John Waite's rock 'n' roll legacy is assured - whether through "Missing You," his days with The Babys and Bad English, or last year's #1 Classic Rock hit, "Rough & Tumble."
All those are impressive, but, most important, Waite was the lead vocalist on the greatest song ever written about going to the dentist.
The tune in question is called "White Lightning" from The Babys' 1978 "Head First" album, and it includes the following lines:
"When I was young, they took me to the dentist /
I had a toothache, but that's okay ..."
" ... the same little boy in a dentist's chair /
Heard a million angels flying past / What a gas!"
When a journalist says he believes Waite is responsible, then, for the artistic high point in melodic orthodontics, the singer laughs.
"Ha! Actually, (outside songwriter) Billy Nichols wrote that, and it's a song about getting high - but you probably knew that," says Waite by phone last week from California. "We decided to put it on the album because most of our material was very serious and 'White Lightning' had a charming, humorous quality, sort of like a Small Faces song. We wrote the title track, 'Head First,' and it was sort of ironic, as well, so those two songs were the tongue-in-cheek moments."
Waite and his band perform at 7:30 p.m. Thursday at the Katharine Hepburn Cultural Arts Center in Old Saybrook.
Though Waite is far more familiar for his multi-platinum hit "Missing You" and for Bad English's "When I See You Smile," it's true The Babys was a wonderful band with the potential to be one of the greatest power-pop acts of all time - at least until record company shenanigans caused the band to disintigrate.
"You know, that's a very bittersweet situation. I got left with the debt when we broke up, and (record label) Chrysalis got my publishing rights," Waite says, speaking softly. "I think back on it now and say, 'You bastards!' What they did was ferocious and I didn't know any better."
There's a moment of silence on the phone line and one can imagine Waite shaking his head. Then his tone brightens. "But you know what? I was 23 and we toured and got to see the world. Keith Richards calls it the price of a rock 'n' roll education. You get over it and start the process again."
Indeed. Starting in 1982, Waite has released 10 solo albums and scored chart hits with "Missing You," "Tears," "Restless Heart," "Every Step of the Way" and "Hard Time For Lovers," just to name a few. His latest CDs, "Downtown: Journey of a Heart" (2007) and last year's "Rough & Tumble," released on smaller independent labels, continue to boast solid rock chops and his typically melodic choruses. And with the success of the "Rought & Tumble" single in the Classic Rock radio format, Waite seems perfectly content to ply his trade and enjoy a loyal fanbase.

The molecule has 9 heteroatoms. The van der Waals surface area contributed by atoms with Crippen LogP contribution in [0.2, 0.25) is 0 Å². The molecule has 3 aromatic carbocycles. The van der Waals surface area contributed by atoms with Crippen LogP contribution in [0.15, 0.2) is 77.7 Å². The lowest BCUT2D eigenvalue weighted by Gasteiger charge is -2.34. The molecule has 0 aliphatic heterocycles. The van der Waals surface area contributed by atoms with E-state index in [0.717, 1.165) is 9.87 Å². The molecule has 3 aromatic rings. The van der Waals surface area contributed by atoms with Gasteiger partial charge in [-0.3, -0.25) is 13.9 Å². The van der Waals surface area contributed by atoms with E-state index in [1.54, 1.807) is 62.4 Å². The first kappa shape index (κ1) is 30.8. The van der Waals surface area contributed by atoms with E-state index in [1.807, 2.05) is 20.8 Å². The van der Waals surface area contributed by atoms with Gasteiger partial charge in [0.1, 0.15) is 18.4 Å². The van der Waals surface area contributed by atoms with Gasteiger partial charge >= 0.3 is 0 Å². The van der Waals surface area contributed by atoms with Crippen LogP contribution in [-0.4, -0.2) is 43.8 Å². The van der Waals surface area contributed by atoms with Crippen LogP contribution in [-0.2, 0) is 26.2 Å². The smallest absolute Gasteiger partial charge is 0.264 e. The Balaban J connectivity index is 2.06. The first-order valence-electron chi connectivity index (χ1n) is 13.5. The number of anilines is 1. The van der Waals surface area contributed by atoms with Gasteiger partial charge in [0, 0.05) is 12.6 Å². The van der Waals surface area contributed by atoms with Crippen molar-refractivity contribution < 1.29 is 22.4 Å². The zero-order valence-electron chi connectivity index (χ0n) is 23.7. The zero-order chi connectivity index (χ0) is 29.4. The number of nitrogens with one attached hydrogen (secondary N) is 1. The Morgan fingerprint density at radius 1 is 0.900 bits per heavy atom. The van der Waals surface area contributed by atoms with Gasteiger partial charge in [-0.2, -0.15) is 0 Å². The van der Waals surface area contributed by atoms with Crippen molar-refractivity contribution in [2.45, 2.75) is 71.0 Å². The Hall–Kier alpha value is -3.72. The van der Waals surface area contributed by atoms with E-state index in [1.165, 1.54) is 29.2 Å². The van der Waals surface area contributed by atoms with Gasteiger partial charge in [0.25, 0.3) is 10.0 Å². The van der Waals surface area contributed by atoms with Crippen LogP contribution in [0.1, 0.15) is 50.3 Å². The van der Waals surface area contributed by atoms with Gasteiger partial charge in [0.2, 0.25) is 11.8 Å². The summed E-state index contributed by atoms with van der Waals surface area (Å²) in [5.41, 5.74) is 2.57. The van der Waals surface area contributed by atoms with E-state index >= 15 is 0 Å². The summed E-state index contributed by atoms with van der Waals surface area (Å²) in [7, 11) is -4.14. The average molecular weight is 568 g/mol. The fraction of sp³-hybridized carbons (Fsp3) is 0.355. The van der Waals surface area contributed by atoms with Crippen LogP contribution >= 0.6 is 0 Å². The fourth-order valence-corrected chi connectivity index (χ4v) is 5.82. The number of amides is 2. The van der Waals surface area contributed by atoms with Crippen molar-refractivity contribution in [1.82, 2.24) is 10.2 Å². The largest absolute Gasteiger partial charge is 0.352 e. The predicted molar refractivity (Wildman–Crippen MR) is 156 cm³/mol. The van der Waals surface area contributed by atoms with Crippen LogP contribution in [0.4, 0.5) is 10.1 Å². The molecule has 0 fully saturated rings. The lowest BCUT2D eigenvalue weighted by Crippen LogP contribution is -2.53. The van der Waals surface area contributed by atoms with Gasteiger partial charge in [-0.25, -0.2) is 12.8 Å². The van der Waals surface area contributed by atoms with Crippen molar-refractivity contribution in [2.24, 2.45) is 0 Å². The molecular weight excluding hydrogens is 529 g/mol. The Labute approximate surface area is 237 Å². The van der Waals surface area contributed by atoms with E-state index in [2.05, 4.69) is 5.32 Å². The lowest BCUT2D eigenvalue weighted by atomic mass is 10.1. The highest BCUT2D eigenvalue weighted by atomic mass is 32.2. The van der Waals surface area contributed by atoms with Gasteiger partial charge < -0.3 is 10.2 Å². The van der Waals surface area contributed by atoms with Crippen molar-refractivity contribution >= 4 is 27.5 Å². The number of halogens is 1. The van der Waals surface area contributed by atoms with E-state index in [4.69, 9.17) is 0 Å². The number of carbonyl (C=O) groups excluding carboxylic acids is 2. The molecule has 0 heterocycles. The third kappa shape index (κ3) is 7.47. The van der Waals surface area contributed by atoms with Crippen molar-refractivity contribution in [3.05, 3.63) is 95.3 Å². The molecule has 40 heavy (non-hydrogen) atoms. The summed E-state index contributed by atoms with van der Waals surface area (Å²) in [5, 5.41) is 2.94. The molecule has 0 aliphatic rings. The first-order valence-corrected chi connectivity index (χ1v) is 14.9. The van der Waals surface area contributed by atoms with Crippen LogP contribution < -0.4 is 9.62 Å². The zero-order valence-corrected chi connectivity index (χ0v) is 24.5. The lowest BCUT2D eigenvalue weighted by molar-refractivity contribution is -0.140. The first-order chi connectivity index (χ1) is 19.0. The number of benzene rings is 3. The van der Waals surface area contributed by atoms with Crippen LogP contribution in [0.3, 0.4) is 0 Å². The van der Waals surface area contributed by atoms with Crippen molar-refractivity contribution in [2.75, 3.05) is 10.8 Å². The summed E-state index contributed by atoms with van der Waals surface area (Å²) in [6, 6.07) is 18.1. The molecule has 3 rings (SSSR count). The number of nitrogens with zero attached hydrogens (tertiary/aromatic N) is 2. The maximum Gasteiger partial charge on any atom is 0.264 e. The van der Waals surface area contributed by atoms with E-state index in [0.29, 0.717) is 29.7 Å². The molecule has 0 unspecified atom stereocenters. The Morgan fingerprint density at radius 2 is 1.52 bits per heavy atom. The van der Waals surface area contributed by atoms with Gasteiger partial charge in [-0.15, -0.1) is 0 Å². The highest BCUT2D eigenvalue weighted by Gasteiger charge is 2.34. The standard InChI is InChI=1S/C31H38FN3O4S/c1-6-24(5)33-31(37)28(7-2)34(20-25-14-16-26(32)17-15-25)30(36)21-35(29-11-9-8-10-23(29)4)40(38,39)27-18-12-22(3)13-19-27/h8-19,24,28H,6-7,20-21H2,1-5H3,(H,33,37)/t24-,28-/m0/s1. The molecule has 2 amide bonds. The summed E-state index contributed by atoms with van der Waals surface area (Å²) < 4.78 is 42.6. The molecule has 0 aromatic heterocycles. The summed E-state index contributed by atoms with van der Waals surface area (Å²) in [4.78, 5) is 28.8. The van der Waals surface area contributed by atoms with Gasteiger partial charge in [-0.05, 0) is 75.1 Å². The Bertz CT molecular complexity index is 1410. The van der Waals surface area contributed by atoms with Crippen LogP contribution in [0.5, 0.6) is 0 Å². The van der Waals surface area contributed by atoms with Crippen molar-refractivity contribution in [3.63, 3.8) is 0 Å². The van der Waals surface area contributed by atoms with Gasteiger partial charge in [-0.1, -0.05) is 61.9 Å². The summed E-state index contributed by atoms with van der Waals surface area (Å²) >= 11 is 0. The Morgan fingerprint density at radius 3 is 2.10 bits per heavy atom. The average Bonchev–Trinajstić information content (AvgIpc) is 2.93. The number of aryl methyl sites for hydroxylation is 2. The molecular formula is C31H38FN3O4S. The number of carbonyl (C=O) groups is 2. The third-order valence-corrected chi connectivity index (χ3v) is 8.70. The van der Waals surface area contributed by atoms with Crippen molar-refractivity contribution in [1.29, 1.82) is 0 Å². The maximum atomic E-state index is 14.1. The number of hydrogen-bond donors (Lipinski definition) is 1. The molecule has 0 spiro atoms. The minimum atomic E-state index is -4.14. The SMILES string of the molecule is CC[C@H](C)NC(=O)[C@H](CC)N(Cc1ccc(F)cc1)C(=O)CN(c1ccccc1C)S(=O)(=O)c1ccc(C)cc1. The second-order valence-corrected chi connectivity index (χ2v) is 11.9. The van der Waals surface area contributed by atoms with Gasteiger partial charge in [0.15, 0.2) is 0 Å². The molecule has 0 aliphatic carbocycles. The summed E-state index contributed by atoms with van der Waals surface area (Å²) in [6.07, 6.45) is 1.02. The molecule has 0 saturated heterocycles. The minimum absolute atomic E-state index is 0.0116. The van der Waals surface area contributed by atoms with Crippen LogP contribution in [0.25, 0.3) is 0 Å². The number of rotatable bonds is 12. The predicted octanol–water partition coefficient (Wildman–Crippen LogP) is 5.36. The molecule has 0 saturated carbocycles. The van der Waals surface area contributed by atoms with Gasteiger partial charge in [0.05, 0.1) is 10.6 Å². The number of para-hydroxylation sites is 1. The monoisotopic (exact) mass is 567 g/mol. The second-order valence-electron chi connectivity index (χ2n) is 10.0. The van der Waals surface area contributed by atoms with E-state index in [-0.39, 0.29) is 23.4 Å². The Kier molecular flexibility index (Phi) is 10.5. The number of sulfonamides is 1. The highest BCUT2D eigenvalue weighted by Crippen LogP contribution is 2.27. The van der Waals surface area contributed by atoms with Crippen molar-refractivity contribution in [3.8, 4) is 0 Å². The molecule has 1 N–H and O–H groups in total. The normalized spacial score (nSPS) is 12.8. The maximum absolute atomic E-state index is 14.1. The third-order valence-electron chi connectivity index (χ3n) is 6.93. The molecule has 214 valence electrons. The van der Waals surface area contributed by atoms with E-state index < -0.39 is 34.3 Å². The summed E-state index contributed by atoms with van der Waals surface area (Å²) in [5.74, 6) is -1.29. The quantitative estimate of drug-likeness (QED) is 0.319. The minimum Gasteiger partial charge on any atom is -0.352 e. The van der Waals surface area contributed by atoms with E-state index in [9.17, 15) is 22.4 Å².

"I don't worry about the business of music so much anymore," he says. "I make records and license them so they get out there, but it's a relief not to have the (major label) money folks giving me creative input that I don't really need or want. I just basically go my own way and it works out. We sell enough and we tour and do well, and it's a good life. At heart, I'm a street level musician and my job is to just play."
Who's that girl?
A lot of rock 'n' roll is based around the ol' girl/boy dynamic. It is, after all, a form of music forged in the heat of teen angst, when Life's hormonal sun-flares are at their most intense.
It was very cool and surprising to learn the story, then, behind "Going to the Top," one of my favorite John Waite songs from his "Ignition" album. For years, I wanted to know about the presumed woman in the tune. On the phone with Waite, I tell him I always wanted to ask her, "Who are you and what the hell did you do to John?!?"
Waite says he thinks that's amusing and touching. "But ... there's no girl. The song's about (former Humble Pie vocalist) Steve Mariott!"
Waite explains. "I got to know him a bit over the years and he was just one of the greatest vocalists of all time. He'd been on top of the world twice - but the record business took everything from him. Even so, he was so pragmatic and had such spirit and a sense of humor about life, and he wouldn't let the business ruin his love of music.
"That's what it's about - that love of your art."